7. The Runaways*: The true story of the all-girl 70's rock band who gained fame based on their gritty songs and jailbait singer Cherie Currie, who was chosen more for her "Bardot in a trailer park" image than for her voice. Dakota Fanning got a lot of well-deserved praise for her portrayal of Cherie, but I thought Kristen Stewart was even better as Joan Jett (who's the antithesis of simpering vampbait Bella Swan, come to think of it). I really liked this movie, and her performance was the main reason.

8. Scott Pilgrim vs. The World*: When the title character (Michael Cera) meets Ramona, the girl of his dreams, he has to defeat her "seven evil exes" to be with her. These battles play out in hyperkinetic video game style, and are frankly quite awesome. Although it's very funny and I enjoyed the ever-lovin' hell out of it, I think it would appeal primarily to gamers and/or comic book fans.

Side note: I probably shouldn't take a job predicting Hollywood hits anytime soon, because I totally thought this movie and Kick-Ass (which we watched again last weekend; FUUUUUUUCK that's a great movie) would make a shitload of money, and then...well...they didn't. That puts a sad in my rainbow, considering how exhilarating they were. But hey, at least we'll get a sequel to Piranha! Yay!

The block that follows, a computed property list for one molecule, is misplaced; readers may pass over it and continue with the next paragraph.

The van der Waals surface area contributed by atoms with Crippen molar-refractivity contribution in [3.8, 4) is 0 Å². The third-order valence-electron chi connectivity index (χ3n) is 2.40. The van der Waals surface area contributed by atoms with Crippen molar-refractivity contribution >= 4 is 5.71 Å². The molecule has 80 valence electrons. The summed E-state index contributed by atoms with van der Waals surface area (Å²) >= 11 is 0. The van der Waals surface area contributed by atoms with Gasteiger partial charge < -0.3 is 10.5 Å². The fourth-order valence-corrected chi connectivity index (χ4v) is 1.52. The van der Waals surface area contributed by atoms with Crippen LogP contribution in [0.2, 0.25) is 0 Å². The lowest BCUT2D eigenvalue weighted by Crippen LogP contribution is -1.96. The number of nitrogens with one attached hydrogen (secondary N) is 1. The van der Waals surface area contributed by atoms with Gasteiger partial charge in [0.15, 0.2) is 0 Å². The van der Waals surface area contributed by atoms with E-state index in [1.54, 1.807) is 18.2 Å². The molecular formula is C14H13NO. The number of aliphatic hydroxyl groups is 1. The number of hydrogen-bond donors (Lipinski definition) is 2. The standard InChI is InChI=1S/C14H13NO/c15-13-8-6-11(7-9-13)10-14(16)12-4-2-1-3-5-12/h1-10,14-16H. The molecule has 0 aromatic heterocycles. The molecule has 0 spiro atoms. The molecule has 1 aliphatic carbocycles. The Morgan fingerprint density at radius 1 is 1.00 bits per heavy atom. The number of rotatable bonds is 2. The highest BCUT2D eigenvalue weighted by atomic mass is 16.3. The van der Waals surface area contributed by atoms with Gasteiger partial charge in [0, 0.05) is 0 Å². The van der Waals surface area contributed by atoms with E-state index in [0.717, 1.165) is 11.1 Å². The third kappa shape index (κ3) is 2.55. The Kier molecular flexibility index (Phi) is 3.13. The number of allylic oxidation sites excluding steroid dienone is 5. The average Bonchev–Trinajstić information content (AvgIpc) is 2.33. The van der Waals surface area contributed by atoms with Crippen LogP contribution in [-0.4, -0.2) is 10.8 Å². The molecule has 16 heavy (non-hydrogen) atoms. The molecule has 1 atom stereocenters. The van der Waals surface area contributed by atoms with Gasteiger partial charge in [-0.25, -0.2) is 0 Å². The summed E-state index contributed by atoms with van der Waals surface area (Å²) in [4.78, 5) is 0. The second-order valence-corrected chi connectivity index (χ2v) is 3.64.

/ sarcasm


1. "Take This Job and Shove It" by Dead Kennedys

2. "Uncertain Smile" by The The

3. "Hairdresser on Fire" by Morrissey

4. "Last of the Famous International Playboys" by Morrissey

5. "I Won't Say I'm in Love" from the Hercules soundtrack


If you're not a gamer, don't even bother going here, but if you are, prepare for instant addiction. A video game screenshot pops up, and you have to identify it. If you get it right, you rack up points and extra time on the clock. There's a hint button, but the hints are a mixed bag; some of them basically give you the entire answer, but others are maddeningly vague. Completely stumped? Go ahead and hit "skip", but the clock will keep ticking! There's a wide variety of games ranging from current hits to old school favorites, and I got a nostalgic little frisson when something like Burger Time would show up. I wish they didn't include quite so many Mario/Zelda/Final Fantasy games---who can keep them all straight?---but overall, this game is really fun. My current high score is 104,675, but I'll admit to looking up a few titles later because they were driving me nuts.

Handy tip: if you recognize a screen from one of the Legends of Zelda games, just typing in "Zelda" works 99% of the time. Also, you can just type "FF[number]" instead of "Final Fantasy [number]". Those extra seconds can make all the difference!


After finishing No More Heroes last month, I knew NMH2 was a must buy. More raunchy humor and beam katana beatdowns? Yes plz! But as it turns out, they changed a few things in the sequel, some of which were good, and some of which were very bad.